B) Andriolo et al. 2017 (Cochrane Systematic Review)
    – 10 trials, 1215 participants, low quality evidence
    – No significant differences in mortality at 28 days, ICU discharge, or hospital stay
    – Procalcitonin group had a mean 1.28 day less of antibiotic exposure than control group
    Summary: Use of pro-calcitonin reduced # antibiotic exposure days but not mortality
    C) Wirz et al. 2018
    Meta-analysis of RCTs
    – 4482 patients overall
    Mortality: lower in the procalcitonin group (21.1% vs. 23.7%, p=0.03)
    # of antibiotic days: lower in procalcitonin group (9.3 vs. 10.4d, p<0.001)
    Summary: Use of procalcitonin reduces mortality and # of antibiotic exposure days

*It’s important to remember that all these trials have varying adherence to the protocols, various study populations, and centers with varying practice patterns that all affect the results of the studies.

**Procalcitonin should NOT typically be used for determine whether to initiate antibiotics in pneumonia or sepsis given the high risk of a poor outcome with a false negative result.

How to use it

  1. Obtain procalcitonin at time of diagnosis and repeat every 1-2days.
  2. Stop antibiotics when procalcitonin level is <0.1-0.5ng/ml or decreased by at least 50-90% from peak value

*Procalcitonin can also be used when it is unclear whether a patient has a bacterial infection or not to help guide further management.

Other potential uses of PCT

  • Presence of bacterial infection in patients with COPD exacerbations, heart failure exacerbations, or bronchitis
  • Aspiration pneumonia vs. pneumonitis
  • Post-operative infections
  • Fevers of unknown origin
  • UTI therapy duration
  • Bacterial vs. viral meningitis
  • Febrile neutropenia
  • Lower limb swelling
    (distinguishing between stasis dermatitis vs. thrombosis vs. cellulitis)
  • Antibiotic stewardship
  • And many others

Pharmacodynamics/kinetics

  • short half-life (25-30 hours)
  • dialyzed; in ESRD, levels tend to be higher prior to dialysis than after dialysis
    peak levels tend to correlate with severity of infection
  • if inflammation is resolving, levels should decrease by ~50% every 1-2 days.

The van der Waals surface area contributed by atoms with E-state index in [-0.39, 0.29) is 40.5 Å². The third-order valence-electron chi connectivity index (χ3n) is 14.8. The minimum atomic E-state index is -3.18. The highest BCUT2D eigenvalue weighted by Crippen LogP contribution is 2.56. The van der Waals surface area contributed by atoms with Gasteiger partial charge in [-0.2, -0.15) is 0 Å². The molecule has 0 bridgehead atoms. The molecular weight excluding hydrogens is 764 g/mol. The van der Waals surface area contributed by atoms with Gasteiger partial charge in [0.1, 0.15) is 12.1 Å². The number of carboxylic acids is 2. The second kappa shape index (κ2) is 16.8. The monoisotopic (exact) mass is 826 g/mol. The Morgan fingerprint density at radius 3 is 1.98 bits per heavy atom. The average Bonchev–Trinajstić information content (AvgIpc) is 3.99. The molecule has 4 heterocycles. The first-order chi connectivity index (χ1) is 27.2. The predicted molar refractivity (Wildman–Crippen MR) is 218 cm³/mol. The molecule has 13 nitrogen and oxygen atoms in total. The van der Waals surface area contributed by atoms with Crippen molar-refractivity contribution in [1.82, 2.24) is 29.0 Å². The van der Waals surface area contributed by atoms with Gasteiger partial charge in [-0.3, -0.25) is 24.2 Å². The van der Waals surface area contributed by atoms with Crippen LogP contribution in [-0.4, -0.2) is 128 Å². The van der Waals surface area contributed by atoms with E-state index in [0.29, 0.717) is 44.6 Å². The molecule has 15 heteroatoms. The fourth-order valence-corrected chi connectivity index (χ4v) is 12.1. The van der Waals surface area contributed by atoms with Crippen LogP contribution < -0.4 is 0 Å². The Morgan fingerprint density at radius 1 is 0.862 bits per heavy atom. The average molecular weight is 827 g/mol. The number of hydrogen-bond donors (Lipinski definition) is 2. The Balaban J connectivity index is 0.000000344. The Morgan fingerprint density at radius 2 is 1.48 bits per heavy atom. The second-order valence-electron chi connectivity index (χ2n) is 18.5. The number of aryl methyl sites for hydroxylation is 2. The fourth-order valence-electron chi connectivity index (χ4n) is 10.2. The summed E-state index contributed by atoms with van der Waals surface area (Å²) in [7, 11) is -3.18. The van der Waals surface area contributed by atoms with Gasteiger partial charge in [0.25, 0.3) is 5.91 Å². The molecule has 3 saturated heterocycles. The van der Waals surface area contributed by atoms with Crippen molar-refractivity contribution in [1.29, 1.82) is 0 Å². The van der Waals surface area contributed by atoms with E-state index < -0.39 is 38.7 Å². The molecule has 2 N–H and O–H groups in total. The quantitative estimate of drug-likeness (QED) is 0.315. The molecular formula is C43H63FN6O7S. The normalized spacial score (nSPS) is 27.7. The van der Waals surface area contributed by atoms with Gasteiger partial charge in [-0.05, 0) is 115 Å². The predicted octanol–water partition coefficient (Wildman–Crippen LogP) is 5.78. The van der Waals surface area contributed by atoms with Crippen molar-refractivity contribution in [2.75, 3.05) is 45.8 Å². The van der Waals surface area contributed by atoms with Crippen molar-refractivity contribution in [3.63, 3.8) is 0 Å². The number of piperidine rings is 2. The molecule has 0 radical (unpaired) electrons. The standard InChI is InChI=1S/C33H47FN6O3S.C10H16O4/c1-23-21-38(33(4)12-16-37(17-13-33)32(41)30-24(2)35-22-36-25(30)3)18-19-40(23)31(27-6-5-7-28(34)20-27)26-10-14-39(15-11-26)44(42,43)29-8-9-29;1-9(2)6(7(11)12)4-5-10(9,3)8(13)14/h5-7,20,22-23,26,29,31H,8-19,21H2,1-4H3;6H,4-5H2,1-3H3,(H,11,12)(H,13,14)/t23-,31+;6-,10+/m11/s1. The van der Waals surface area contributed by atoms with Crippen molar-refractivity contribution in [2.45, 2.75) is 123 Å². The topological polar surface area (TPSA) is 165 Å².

mild elevation = 0.15-2ng/mL
    a) localized bacterial infection
    b) ESRD without recent hemodialysis
    c) noninfectious systemic inflammatory response
    significant elevation > 2ng/mL
    a) bacterial sepsis or severe localized bacterial infection
    b) severe non-infectious inflammatory stimuli (major burn, severe trauma, acute multisystem organ failure, bowel ischemia, stroke, major abdominal or cardiothoracic surgery)
    c) false positive from malignancy

False positives

  • Malaria
  • Candida spp.
  • Pneumocystis jiroveci
  • Pulmonary TB and some other non-tuberculosis mycobacterial infections
  • Severe systemic stress (trauma, severe burns, surgery, cardiac arrest/shock, Addisonian crisis, pancreatitis, intracranial hemorrhage)
    *possibly due to gut translocation of LPS
  • CKD/ESRD
  • Patients receiving:
    1) T-cell antibody therapy
    2) ATG
    3) Alemtuzumab
    4) Rituximab
    5) IL-2 therapy
    6) Granulocyte transfusion
  • Mushroom poisoning
  • Immediate postnatal period
  • Neuroendocrine tumors/medullary thyroid cancer/small cell lung cancer

False negatives

  • atypical bacteria (i.e. Chlamydia and Mycoplasma pneumoniae, Legionella spp.)
  • localized bacterial infections (tonsillitis, sinusitis, cystitis, uncomplicated SSTI, empyema/abscess, osteomyelitis)
  • if drawn too early in infection (typically rises within 2-5 hours)

Practical advice

  • Procalcitonin levels are NOT impaired in immunocompromised hosts (ICH)
    ⇒however, little information is known regarding use of procalcitonin in this patient population
    ⇒these patients have a low threshold for antibiotic initiation and prolonged duration thus no recommendations can be made to use procalcitonin to guide management in ICH at this time